However, the use of drones also opens up an entirely new world of possibilities to solve the problem of multiple sources of data for the same tower. Several companies are spending meaningful amounts of money to prove the concept that the drone flight can represent the first step in a seamless, automated chain that results in a single source of truth for each tower, upon which all parties can rely.
Early efforts are underway in the industry involving cooperation among stakeholders that are traditionally not allied (e.g., tower owners, tenants, construction vendors and regulators) to rapidly take drone-gathered data, analyze it automatically via photogrammetry software and the application of artificial intelligence, marry the resulting processed data to asset databases and then make that data available to all other stakeholders for that tower. Drones, when used with post-processing technology and asset database integration, become components of unmanned aerial systems (UASs), not simply the UAVs with which we have all become familiar.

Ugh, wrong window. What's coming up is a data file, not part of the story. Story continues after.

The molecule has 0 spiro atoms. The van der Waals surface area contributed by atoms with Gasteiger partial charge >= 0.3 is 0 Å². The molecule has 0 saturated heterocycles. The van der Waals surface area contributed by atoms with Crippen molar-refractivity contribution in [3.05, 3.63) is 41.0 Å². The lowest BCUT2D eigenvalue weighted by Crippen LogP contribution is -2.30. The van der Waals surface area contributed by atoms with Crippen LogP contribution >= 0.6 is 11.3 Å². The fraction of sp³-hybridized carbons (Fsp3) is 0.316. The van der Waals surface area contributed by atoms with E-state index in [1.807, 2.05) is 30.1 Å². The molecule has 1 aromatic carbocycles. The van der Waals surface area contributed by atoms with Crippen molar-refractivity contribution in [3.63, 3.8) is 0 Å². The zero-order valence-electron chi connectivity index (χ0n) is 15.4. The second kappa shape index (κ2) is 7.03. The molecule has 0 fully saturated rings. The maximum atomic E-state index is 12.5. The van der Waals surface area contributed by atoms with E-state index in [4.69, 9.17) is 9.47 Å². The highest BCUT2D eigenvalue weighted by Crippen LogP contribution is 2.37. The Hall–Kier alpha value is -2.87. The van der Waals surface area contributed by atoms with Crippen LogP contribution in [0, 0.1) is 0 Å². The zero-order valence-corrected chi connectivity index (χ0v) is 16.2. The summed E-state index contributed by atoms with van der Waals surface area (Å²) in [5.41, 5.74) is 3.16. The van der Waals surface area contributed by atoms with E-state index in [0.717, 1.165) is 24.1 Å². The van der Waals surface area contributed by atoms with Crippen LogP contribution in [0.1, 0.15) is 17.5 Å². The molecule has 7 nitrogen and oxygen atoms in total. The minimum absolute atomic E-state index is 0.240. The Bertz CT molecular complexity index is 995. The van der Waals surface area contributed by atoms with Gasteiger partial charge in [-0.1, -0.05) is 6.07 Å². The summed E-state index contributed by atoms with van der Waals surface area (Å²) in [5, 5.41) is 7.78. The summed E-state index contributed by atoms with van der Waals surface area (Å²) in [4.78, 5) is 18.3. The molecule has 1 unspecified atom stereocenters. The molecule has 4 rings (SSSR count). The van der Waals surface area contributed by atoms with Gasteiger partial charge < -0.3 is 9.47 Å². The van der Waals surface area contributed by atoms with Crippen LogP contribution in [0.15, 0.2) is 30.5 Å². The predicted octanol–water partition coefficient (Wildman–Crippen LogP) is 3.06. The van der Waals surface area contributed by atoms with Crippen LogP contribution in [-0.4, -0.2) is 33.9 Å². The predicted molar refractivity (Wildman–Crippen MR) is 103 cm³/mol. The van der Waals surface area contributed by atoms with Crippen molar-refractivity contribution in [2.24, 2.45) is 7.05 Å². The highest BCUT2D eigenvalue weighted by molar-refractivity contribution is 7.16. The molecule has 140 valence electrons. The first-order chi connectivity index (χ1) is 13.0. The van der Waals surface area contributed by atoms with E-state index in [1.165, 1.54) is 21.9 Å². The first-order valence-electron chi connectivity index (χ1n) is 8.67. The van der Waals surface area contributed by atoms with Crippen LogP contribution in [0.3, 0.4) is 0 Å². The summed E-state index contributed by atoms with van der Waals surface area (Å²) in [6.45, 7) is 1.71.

The next critical step is sorting out the business arrangements between sometimes competing or otherwise adversarial stakeholders for sharing that single source of timely, correct — in a word: true — data. The challenge for carriers, tower aggregators, construction vendors, regulators and other stakeholders is to recognize that a single source of true data for each tower is in the interests of all parties and to creatively seek out opportunities to cooperate with their industry counterparts to find solutions.